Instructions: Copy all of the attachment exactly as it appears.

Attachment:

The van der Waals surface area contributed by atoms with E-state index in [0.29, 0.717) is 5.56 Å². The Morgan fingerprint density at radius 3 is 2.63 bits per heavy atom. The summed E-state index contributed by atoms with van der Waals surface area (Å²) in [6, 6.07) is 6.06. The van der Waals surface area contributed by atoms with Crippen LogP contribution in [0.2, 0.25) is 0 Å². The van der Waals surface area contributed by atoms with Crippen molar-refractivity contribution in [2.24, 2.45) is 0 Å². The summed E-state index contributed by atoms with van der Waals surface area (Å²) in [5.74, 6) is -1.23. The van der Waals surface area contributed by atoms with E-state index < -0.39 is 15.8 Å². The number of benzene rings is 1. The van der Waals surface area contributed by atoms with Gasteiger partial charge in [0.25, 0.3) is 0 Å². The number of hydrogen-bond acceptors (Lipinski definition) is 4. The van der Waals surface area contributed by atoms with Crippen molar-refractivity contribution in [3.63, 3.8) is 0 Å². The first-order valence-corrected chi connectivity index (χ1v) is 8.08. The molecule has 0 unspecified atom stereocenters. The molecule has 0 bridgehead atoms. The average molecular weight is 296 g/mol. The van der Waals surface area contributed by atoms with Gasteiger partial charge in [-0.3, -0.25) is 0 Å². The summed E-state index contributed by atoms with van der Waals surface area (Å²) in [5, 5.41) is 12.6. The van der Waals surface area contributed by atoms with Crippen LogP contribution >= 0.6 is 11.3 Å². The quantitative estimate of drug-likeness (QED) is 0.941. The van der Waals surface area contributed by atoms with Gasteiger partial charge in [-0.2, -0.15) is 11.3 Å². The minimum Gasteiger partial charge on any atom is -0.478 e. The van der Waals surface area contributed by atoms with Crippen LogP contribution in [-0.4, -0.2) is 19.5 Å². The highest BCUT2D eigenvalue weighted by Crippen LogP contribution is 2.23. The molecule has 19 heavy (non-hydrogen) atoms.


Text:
The van der Waals surface area contributed by atoms with E-state index in [0.29, 0.717) is 5.56 Å². The Morgan fingerprint density at radius 3 is 2.63 bits per heavy atom. The summed E-state index contributed by atoms with van der Waals surface area (Å²) in [6, 6.07) is 6.06. The van der Waals surface area contributed by atoms with Crippen LogP contribution in [0.2, 0.25) is 0 Å². The van der Waals surface area contributed by atoms with Crippen molar-refractivity contribution in [2.24, 2.45) is 0 Å². The summed E-state index contributed by atoms with van der Waals surface area (Å²) in [5.74, 6) is -1.23. The van der Waals surface area contributed by atoms with E-state index < -0.39 is 15.8 Å². The number of benzene rings is 1. The van der Waals surface area contributed by atoms with Gasteiger partial charge in [0.25, 0.3) is 0 Å². The number of hydrogen-bond acceptors (Lipinski definition) is 4. The van der Waals surface area contributed by atoms with Crippen molar-refractivity contribution in [3.63, 3.8) is 0 Å². The first-order valence-corrected chi connectivity index (χ1v) is 8.08. The molecule has 0 unspecified atom stereocenters. The molecule has 0 bridgehead atoms. The average molecular weight is 296 g/mol. The van der Waals surface area contributed by atoms with Gasteiger partial charge in [-0.3, -0.25) is 0 Å². The summed E-state index contributed by atoms with van der Waals surface area (Å²) in [5, 5.41) is 12.6. The van der Waals surface area contributed by atoms with Crippen LogP contribution >= 0.6 is 11.3 Å². The quantitative estimate of drug-likeness (QED) is 0.941. The van der Waals surface area contributed by atoms with Gasteiger partial charge in [-0.2, -0.15) is 11.3 Å². The minimum Gasteiger partial charge on any atom is -0.478 e. The van der Waals surface area contributed by atoms with Crippen LogP contribution in [-0.4, -0.2) is 19.5 Å². The highest BCUT2D eigenvalue weighted by Crippen LogP contribution is 2.23. The molecule has 19 heavy (non-hydrogen) atoms.